View Full Version : The learn a new word a day thread

Mr Flibble
03-01-2008, 02:44 AM
OK, I've seen it said that us writers should always be learning new words. So, I thought maybe a nice little thread, so we can share what new words we learn, where they come from, original meanings and all that.

To start I have two.

This is just one of my fave words of all time:
Arachibutyrophobia- Fear of peanut butter sticking to the roof of the mouth.

I mean, that's just huh? There's actually a word for that? Seriously, I mean to get this in an MS somewhere, it's too good to resist.

For a more sensible word, here's one I looked up, because I was going to use it, and I just wondered where it came from. What does it actually mean?


Ok, ( is this just a UK term?), 'to be kept on tenterhooks' means to be kept in suspense, or as nervous as the proverbial long tailed cat.

What the word actually means is this:

It comes from one of the processes of making woollen cloth. After it had been woven, the cloth still contained oil from the fleece, mixed with dirt. It was cleaned in a fulling mill, but then it had to be dried carefully or it would shrink and crease. So the lengths of wet cloth were stretched on wooden frames, and left out in the open for some time. This allowed them to dry and straightened their weave. These frames were the tenters, and the tenter hooks were the metal hooks used to fix the cloth to the frame. At one time, it would have been common in manufacturing areas to see fields full of these frames (older English maps sometimes marked an area as a tenter-field). So it was not a huge leap of the imagination to think of somebody on tenterhooks as being in an state of anxious suspense, stretched like the cloth on the tenter. The tenters have gone, but the meaning has survived.

Please tell me I'm not the only one who loves finding out the real meaning behind phrases.

03-01-2008, 02:57 AM
You're not the only one.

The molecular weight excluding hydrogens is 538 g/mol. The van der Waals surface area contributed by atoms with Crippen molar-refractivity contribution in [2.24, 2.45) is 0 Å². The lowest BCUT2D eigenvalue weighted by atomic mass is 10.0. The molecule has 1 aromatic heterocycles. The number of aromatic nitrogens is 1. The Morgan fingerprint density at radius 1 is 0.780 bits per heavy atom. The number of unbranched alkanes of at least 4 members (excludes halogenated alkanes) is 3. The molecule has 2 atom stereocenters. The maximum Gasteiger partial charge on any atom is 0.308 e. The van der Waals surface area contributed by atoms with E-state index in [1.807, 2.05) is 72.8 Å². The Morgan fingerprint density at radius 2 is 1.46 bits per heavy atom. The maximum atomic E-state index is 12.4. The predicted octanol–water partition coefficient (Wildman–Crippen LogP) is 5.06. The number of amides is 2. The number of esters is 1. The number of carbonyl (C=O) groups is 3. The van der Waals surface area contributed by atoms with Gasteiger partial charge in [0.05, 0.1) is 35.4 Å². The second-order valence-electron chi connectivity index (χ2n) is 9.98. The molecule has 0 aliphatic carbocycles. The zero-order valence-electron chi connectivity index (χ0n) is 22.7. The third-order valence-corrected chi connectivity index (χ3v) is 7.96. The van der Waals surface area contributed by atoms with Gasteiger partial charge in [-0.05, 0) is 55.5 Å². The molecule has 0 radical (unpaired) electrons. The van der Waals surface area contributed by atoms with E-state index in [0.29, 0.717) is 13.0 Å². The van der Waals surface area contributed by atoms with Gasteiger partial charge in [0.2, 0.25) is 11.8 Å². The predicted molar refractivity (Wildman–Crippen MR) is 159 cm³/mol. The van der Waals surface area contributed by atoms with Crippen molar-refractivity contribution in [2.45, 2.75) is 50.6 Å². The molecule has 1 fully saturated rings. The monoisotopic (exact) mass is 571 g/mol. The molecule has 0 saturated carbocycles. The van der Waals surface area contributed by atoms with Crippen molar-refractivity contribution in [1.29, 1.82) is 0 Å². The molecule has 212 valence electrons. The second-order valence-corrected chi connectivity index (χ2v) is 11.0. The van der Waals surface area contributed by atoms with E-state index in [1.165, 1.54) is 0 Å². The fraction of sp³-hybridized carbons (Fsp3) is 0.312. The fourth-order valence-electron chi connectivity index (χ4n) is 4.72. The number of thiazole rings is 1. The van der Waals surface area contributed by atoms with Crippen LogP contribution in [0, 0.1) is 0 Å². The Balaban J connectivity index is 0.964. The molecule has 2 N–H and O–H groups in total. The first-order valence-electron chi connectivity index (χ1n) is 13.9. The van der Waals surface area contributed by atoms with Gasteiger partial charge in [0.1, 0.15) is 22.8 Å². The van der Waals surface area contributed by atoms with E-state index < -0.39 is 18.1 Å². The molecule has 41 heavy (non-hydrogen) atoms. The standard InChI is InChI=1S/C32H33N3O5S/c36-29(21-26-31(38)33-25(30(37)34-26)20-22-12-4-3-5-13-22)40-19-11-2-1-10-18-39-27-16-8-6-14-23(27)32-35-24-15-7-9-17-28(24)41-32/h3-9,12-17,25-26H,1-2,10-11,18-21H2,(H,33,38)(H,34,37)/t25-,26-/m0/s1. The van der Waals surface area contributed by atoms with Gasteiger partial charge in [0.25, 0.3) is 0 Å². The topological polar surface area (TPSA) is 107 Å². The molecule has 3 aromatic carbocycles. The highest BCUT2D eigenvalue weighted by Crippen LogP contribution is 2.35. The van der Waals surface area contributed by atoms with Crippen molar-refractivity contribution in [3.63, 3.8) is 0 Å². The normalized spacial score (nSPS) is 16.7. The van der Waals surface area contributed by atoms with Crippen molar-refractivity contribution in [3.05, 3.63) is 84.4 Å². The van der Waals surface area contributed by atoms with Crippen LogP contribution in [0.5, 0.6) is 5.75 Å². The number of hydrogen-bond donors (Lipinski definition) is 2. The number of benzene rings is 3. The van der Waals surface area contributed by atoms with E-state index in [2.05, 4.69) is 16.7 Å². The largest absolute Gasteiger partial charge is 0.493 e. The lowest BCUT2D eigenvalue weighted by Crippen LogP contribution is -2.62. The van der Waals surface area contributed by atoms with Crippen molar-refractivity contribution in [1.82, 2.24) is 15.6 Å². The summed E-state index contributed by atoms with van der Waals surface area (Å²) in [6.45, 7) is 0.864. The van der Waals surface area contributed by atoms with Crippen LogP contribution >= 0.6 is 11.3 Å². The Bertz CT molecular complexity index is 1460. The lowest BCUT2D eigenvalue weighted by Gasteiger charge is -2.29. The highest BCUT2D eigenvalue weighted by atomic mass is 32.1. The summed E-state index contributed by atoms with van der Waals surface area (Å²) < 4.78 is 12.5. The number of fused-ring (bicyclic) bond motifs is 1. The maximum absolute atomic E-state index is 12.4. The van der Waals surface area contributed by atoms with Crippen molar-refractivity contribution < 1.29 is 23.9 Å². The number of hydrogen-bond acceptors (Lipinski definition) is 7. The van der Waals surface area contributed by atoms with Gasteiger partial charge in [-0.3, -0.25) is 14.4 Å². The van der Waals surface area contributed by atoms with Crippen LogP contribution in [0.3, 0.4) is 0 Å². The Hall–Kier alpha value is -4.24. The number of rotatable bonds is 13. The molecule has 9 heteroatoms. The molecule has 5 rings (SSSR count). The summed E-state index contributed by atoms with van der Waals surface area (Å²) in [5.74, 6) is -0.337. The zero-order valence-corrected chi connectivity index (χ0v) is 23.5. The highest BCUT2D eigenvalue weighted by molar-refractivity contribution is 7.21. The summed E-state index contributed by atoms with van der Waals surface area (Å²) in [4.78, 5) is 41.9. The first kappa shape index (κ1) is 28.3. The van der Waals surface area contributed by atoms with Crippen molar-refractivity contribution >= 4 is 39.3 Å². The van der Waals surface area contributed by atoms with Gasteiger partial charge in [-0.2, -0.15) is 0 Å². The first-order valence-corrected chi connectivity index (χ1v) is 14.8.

Mr Flibble
03-01-2008, 02:59 AM
Good, I was beginning to worry.

Hey, you didn't put in a word! I need words dammit! I R empty vessel that waiteth to be filled.

03-01-2008, 03:00 AM
No, you're not the only one who loves finding out the real meaning behind phrases. I think it's interesting too!

There was a similar thread to this hanging about last year sometime, where we posted unusual words and their meanings. Unfortunately it seemed to die after a while.

But anyway, I'll play:

apostasy: Total desertion or departure from one's faith, principles, or party.
Apostasy is derived from Greek apostasis, "a standing away from, a defection, a revolt," from aphistanai, "to stand off or away from, to revolt," from apo-, "from, away from" + histanai, "to stand."

Mr Flibble
03-01-2008, 03:05 AM
Apparantly ( shows off geeky internet skills) because everyone forgot what tenters were, and translated it in their minds to tender.

03-01-2008, 03:24 AM
Condition in which a person blinks continuously.
Spasm of the eyelids.

03-01-2008, 03:50 AM

You're not the only one. This is a bookmark I've had for awhile.

Also, "tenterhooks" is not just a UK saying :)

03-01-2008, 04:20 AM
*gets out Keeping Faith by Jodi Picoult...*

Excessively fond of one's wife.

03-01-2008, 04:31 AM
I like the original meaning of 'paraphenalia'. In medieval times and later, when a woman married, all her possessions reverted to her husband's name. So her castles, lands, peasants and slaves became her husband's. The law wasn't too harsh, though. It allowed the woman to keep title to some possessions, like her spinning wheel, sewing needles and the like. These articles which were not vested in the husband's name after marriage were called paraphenalia. So really a bloke can't have paraphenalia, it is a word reserved to female possessions.

See! Just shows men weren't THAT greedy!